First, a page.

Yesterday’s blog post highlighted the blistering dissent of Eleventh Circuit judge Hon. Robin S. Rosenbaum, as she criticized her colleagues for passing on the opportunity to reconsider whether Title VII of the Civil Rights Act of 1964 protected employees from discrimination based on sexual orientation. In Judge Rosenbaum’s opinion, Title VII does afford those protections based on the U.S. Supreme Court’s ruling in Price Waterhouse v. Hopkins. In that case, the Court concluded that sex stereotyping violates Title VII. (It follows that Title VII precludes discrimination based on sexual orientation because of the failure to conform to the gender-based stereotype of loving someone of the opposite sex. Continue reading
The issue this case raises—whether Title VII protects gay and lesbian individuals from discrimination because their sexual preferences do not conform to their employers’ views of whom individuals of their respective genders should love—is indisputably en-banc-worthy…. I cannot explain why a majority of our Court is content to rely on the precedential equivalent of an Edsel with a missing engine, when it comes to an issue that affects so many people.
Here were are again.
Another ADA case. Another Sixth Circuit appeal (Hostettler v. College of Wooster – opinion here). Another request for a modified work schedule. And another unsuccessful plaintiff at the lower court.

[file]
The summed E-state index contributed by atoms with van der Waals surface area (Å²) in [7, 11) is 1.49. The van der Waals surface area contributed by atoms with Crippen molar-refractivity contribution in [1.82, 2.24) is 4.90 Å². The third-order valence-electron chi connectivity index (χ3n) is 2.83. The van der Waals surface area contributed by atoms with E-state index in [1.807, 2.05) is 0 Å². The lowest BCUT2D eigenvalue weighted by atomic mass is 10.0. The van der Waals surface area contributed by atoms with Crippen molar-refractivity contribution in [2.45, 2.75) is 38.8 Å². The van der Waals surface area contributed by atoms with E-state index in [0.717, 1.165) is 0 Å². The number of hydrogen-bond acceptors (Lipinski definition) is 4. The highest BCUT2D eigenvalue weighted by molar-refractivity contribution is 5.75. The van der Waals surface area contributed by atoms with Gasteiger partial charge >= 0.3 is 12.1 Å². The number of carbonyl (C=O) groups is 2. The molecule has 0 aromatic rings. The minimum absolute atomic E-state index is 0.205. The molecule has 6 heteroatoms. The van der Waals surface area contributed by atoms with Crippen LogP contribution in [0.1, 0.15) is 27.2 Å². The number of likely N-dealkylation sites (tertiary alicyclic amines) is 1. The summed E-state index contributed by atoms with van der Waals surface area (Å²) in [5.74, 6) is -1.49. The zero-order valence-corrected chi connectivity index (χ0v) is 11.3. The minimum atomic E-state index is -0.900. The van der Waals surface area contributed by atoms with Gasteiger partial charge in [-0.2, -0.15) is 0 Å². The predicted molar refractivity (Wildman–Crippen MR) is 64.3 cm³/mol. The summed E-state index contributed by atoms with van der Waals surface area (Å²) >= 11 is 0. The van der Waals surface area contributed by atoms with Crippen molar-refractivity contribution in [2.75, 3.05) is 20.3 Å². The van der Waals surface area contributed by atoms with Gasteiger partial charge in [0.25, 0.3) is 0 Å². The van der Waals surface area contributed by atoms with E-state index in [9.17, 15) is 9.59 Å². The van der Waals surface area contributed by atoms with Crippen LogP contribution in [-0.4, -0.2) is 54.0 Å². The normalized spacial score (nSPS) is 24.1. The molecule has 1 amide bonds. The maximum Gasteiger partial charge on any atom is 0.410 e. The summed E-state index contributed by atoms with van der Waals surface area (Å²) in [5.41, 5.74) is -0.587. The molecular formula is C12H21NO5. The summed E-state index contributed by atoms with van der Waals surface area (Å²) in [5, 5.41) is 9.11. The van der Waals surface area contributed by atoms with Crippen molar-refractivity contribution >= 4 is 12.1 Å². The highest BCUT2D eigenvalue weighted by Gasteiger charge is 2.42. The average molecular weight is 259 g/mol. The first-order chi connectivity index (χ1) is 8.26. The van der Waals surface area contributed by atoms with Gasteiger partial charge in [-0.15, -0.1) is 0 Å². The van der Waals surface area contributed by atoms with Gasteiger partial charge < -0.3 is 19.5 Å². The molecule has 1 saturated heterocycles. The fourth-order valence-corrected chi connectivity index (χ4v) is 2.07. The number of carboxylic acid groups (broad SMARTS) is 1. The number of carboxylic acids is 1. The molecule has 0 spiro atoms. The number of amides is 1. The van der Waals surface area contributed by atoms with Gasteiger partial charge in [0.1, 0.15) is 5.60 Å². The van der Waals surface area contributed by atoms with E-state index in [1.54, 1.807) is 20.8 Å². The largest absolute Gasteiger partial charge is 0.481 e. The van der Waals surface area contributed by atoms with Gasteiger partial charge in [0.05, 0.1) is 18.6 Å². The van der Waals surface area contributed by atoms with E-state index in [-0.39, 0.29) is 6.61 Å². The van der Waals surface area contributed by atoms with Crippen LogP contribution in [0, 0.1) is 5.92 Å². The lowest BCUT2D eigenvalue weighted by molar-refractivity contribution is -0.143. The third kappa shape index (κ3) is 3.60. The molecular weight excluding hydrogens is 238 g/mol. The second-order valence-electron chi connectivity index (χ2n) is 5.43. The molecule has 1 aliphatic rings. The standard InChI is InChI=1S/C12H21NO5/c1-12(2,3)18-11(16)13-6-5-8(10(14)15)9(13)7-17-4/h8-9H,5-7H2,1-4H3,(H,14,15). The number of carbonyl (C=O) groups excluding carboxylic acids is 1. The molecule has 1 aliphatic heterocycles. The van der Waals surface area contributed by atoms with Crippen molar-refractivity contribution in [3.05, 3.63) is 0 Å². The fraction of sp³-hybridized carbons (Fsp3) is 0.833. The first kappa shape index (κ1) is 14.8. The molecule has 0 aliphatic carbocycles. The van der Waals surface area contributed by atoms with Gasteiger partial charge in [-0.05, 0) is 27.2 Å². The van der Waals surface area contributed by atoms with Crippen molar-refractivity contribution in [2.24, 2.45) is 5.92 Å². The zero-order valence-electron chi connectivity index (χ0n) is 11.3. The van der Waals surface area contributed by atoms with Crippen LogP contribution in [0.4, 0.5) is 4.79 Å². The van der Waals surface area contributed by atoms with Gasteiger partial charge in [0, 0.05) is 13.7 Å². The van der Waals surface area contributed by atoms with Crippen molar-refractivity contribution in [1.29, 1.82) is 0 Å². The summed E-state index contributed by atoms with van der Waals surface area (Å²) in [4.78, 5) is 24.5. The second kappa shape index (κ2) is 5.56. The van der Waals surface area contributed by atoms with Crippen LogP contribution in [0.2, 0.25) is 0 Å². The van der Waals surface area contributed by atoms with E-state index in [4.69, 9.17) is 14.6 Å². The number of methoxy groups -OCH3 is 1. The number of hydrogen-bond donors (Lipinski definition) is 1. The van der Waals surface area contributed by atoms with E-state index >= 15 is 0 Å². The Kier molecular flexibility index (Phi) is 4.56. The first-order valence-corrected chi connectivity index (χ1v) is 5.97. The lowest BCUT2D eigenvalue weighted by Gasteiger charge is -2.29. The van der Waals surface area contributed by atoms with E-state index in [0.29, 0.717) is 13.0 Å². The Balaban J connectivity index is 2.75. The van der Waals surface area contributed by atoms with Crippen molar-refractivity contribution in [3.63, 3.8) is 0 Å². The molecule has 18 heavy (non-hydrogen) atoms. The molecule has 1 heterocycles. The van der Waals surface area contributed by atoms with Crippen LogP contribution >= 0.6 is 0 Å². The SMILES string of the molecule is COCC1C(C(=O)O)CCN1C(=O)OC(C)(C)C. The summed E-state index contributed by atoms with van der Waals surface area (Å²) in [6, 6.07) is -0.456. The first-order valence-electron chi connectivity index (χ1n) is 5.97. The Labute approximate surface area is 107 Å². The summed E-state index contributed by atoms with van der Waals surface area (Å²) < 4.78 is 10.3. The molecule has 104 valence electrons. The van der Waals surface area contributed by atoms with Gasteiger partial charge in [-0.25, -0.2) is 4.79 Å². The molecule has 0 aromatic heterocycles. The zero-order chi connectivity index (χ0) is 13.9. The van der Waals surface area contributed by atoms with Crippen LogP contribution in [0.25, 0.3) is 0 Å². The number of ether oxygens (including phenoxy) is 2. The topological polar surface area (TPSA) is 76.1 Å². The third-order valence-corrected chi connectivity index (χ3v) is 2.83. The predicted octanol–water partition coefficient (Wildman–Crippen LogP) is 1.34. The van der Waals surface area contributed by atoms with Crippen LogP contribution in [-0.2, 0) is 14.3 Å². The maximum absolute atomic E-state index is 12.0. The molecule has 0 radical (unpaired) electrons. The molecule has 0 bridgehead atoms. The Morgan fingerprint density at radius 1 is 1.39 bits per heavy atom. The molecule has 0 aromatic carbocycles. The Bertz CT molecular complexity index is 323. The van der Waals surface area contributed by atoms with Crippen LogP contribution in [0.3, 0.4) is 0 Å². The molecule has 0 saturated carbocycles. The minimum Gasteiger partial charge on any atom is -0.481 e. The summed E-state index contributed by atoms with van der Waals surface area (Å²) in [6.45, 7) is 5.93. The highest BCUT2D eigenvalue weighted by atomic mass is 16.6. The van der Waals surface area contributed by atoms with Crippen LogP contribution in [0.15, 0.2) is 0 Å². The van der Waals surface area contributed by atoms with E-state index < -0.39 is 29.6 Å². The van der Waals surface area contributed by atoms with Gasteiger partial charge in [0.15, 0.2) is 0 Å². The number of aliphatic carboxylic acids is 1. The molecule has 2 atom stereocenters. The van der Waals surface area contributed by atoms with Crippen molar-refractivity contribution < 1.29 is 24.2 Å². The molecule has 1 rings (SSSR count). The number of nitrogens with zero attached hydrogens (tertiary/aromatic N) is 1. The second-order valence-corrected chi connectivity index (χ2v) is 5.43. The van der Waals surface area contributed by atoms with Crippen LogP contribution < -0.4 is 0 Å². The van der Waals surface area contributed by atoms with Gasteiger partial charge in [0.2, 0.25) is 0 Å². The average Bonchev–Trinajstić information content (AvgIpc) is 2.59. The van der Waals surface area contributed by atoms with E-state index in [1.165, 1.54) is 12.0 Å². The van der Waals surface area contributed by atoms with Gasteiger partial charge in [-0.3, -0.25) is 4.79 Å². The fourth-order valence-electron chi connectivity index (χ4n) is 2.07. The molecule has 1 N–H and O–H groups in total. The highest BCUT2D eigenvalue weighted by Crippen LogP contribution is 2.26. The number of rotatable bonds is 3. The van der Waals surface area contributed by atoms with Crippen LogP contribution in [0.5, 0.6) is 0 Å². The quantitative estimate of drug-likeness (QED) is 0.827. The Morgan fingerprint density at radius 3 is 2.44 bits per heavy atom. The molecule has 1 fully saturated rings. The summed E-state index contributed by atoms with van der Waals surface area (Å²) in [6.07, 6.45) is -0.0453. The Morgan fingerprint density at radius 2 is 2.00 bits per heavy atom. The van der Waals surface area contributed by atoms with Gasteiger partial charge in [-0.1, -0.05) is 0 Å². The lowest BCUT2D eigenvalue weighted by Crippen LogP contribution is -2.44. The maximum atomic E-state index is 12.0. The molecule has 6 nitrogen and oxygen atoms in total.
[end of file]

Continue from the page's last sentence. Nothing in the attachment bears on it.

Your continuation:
But, this wasn’t just any plaintiff. Continue reading
Imagine arriving at work where, waiting for you, is a letter addressed to you from the Sixth Circuit Court of Appeals. You know that inside that large envelope is a copy of the Sixth Circuit’s opinion in the Americans with Disabilities Act case in which you previously filed an appeal on behalf of your client.
And it’s in those seconds before you tear open the envelope that you think maybe, just maybe, the appellate court would reverse the lower court’s ruling in favor of the employer and deliver justice for your client.
If you missed my post, well, it was long. 1,888 words long. So, here’s the super-condensed version: The Third Circuit Court of Appeals concluded that a plaintiff might not complain about sexual harassment at work for several years but still have a viable hostile work environment claim if she genuinely believed — and the record supported — that it would be pointless to do so. Continue reading
Minarsky v. Susquehanna County (opinion here) is a sexual harassment case. And there’s a lot to discuss. But the biggest takeaway is that any subsequent employer-defendant asserting a Faragher/Ellerth defense in the Third Circuit will find it very difficult to obtain summary judgment on any hostile work environment claim. Continue reading
*Cracks knuckles in preparation for lots of cutting and pasting*** Continue reading
Yep, it’s that time of year.
The U.S. Equal Employment Opportunity Commission’s Training Institute is hosting its Examining Conflicts in Employment Laws (EXCEL) Training Conference in Washington, DC. Continue reading
In 2014, the National Labor Relations Board ruled here in a case called Purple Communications that employees can use company email to try to form a union. Specifically, the Board held that “employee use of email for statutorily protected communication on nonworking time must presumptively be permitted by employers who have chosen to give employees access to their email systems.”
Yeah, I like my plain English better too.
Fast forward to 2018, and of all the places in the world, a federal appellate court in California — yes California — may be the one to change this. Continue reading